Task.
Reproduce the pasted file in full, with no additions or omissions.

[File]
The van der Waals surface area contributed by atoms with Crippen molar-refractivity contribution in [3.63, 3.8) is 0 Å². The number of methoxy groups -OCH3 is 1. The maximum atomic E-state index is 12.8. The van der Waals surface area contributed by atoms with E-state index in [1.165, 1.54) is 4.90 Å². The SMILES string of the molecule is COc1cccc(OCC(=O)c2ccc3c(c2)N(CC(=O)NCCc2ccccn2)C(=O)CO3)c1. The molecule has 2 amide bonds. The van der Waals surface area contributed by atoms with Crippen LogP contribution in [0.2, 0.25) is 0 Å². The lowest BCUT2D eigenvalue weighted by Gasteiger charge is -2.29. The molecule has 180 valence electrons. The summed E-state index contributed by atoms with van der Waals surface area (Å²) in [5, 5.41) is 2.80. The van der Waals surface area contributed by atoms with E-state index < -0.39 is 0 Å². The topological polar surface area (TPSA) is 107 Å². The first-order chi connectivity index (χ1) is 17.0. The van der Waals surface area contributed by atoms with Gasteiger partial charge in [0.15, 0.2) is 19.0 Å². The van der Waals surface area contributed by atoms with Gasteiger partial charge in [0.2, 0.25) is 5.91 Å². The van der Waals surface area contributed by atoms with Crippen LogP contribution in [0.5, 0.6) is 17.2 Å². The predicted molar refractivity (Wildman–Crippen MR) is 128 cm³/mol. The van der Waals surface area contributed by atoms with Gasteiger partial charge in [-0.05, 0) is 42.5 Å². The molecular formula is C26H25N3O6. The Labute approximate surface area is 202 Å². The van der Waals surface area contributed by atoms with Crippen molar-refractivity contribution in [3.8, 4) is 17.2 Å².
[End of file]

The van der Waals surface area contributed by atoms with Crippen molar-refractivity contribution in [3.63, 3.8) is 0 Å². The number of methoxy groups -OCH3 is 1. The maximum atomic E-state index is 12.8. The van der Waals surface area contributed by atoms with E-state index in [1.165, 1.54) is 4.90 Å². The SMILES string of the molecule is COc1cccc(OCC(=O)c2ccc3c(c2)N(CC(=O)NCCc2ccccn2)C(=O)CO3)c1. The molecule has 2 amide bonds. The van der Waals surface area contributed by atoms with Crippen LogP contribution in [0.2, 0.25) is 0 Å². The lowest BCUT2D eigenvalue weighted by Gasteiger charge is -2.29. The molecule has 180 valence electrons. The summed E-state index contributed by atoms with van der Waals surface area (Å²) in [5, 5.41) is 2.80. The van der Waals surface area contributed by atoms with E-state index < -0.39 is 0 Å². The topological polar surface area (TPSA) is 107 Å². The first-order chi connectivity index (χ1) is 17.0. The van der Waals surface area contributed by atoms with Gasteiger partial charge in [0.15, 0.2) is 19.0 Å². The van der Waals surface area contributed by atoms with Gasteiger partial charge in [0.2, 0.25) is 5.91 Å². The van der Waals surface area contributed by atoms with Crippen LogP contribution in [0.5, 0.6) is 17.2 Å². The predicted molar refractivity (Wildman–Crippen MR) is 128 cm³/mol. The van der Waals surface area contributed by atoms with Gasteiger partial charge in [-0.05, 0) is 42.5 Å². The molecular formula is C26H25N3O6. The Labute approximate surface area is 202 Å². The van der Waals surface area contributed by atoms with Crippen molar-refractivity contribution in [3.8, 4) is 17.2 Å².